When it comes to doors and windows, we usually don’t talk about Kelvin values. Kelvin (K) is a fancy term for measuring how hot or cold something is – like the temperature. We often use Kelvin to chat about lighting and how warm or cool the light looks. Lower Kelvin values mean the light appears more warm and yellow, while higher values make it look cooler and bluish.

Now, let’s talk about doors and windows. Instead of Kelvin, we use some different numbers to describe how good they are at things like holding in heat or stopping sunlight. For instance, we might discuss the U-factor. This number tells us how much heat can slip through a door or window. A lower U-factor is better because it means less heat escapes.

Then there’s the Solar Heat Gain Coefficient (SHGC). This one tells us how much sunlight can sneak in through a door or window. A lower SHGC means less sun heat is getting in – which can be a good thing!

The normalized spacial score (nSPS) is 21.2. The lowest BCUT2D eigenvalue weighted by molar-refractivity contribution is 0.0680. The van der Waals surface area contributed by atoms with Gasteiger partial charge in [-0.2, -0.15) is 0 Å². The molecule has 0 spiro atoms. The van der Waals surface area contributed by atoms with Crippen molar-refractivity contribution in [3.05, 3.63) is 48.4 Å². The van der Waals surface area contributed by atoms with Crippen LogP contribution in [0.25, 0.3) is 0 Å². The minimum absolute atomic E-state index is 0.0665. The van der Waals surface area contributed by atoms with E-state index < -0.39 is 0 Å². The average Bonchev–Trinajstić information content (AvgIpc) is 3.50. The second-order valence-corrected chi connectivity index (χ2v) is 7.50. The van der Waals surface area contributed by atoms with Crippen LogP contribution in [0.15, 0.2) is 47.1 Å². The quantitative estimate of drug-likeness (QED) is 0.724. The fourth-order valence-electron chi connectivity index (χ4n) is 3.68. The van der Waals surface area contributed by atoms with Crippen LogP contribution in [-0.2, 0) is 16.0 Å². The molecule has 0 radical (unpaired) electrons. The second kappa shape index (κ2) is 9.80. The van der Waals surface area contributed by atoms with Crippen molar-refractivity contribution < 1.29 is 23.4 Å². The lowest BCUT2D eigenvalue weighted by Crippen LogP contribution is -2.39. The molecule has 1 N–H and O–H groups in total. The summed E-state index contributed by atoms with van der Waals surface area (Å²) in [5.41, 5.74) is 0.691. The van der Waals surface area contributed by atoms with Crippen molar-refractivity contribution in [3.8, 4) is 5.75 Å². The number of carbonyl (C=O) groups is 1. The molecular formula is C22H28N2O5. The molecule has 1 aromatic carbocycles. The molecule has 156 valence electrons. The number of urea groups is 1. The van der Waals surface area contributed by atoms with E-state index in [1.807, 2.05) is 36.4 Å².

Lastly, we have Visible Transmittance (VT). Think of this as a measure of how much light can pass through a door or window. A higher VT means more light can come in, making the inside brighter and more cheerful.

In simple terms, when we’re talking about doors and windows, we use these numbers – U-factor, SHGC, and VT – to understand how good they are at blocking heat and sunlight, and how much beautiful light they let in. These numbers guide us in picking doors and windows that are energy-efficient and get their job done right.

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